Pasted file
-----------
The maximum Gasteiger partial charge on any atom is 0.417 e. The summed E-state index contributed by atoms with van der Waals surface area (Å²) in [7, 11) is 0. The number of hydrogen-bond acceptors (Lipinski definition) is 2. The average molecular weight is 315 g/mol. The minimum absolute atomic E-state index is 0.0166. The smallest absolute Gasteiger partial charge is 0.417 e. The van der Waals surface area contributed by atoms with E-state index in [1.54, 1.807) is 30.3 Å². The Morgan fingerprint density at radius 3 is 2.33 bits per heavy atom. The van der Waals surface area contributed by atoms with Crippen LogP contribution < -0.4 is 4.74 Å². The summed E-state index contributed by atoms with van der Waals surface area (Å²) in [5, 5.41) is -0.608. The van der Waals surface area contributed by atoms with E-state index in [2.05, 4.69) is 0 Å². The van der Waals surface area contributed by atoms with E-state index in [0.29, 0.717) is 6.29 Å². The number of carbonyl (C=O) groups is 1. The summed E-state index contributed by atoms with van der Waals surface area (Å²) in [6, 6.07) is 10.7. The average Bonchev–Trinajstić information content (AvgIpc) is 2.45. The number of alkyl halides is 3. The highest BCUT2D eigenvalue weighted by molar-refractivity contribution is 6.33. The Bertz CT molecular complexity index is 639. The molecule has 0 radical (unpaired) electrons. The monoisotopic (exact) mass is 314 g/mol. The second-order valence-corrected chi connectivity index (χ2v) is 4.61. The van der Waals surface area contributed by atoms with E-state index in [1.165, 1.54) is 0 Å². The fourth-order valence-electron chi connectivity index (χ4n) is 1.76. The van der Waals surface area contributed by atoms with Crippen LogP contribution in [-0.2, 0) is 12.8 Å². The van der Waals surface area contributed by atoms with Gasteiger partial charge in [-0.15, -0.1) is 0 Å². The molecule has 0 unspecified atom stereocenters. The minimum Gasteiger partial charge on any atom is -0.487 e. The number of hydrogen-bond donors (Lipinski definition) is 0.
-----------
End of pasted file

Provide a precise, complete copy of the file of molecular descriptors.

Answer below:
The maximum Gasteiger partial charge on any atom is 0.417 e. The summed E-state index contributed by atoms with van der Waals surface area (Å²) in [7, 11) is 0. The number of hydrogen-bond acceptors (Lipinski definition) is 2. The average molecular weight is 315 g/mol. The minimum absolute atomic E-state index is 0.0166. The smallest absolute Gasteiger partial charge is 0.417 e. The van der Waals surface area contributed by atoms with E-state index in [1.54, 1.807) is 30.3 Å². The Morgan fingerprint density at radius 3 is 2.33 bits per heavy atom. The van der Waals surface area contributed by atoms with Crippen LogP contribution < -0.4 is 4.74 Å². The summed E-state index contributed by atoms with van der Waals surface area (Å²) in [5, 5.41) is -0.608. The van der Waals surface area contributed by atoms with E-state index in [2.05, 4.69) is 0 Å². The van der Waals surface area contributed by atoms with E-state index in [0.29, 0.717) is 6.29 Å². The number of carbonyl (C=O) groups is 1. The summed E-state index contributed by atoms with van der Waals surface area (Å²) in [6, 6.07) is 10.7. The average Bonchev–Trinajstić information content (AvgIpc) is 2.45. The number of alkyl halides is 3. The highest BCUT2D eigenvalue weighted by molar-refractivity contribution is 6.33. The Bertz CT molecular complexity index is 639. The molecule has 0 radical (unpaired) electrons. The monoisotopic (exact) mass is 314 g/mol. The second-order valence-corrected chi connectivity index (χ2v) is 4.61. The van der Waals surface area contributed by atoms with E-state index in [1.165, 1.54) is 0 Å². The fourth-order valence-electron chi connectivity index (χ4n) is 1.76. The van der Waals surface area contributed by atoms with Crippen LogP contribution in [-0.2, 0) is 12.8 Å². The van der Waals surface area contributed by atoms with Gasteiger partial charge in [-0.15, -0.1) is 0 Å². The molecule has 0 unspecified atom stereocenters. The minimum Gasteiger partial charge on any atom is -0.487 e. The number of hydrogen-bond donors (Lipinski definition) is 0.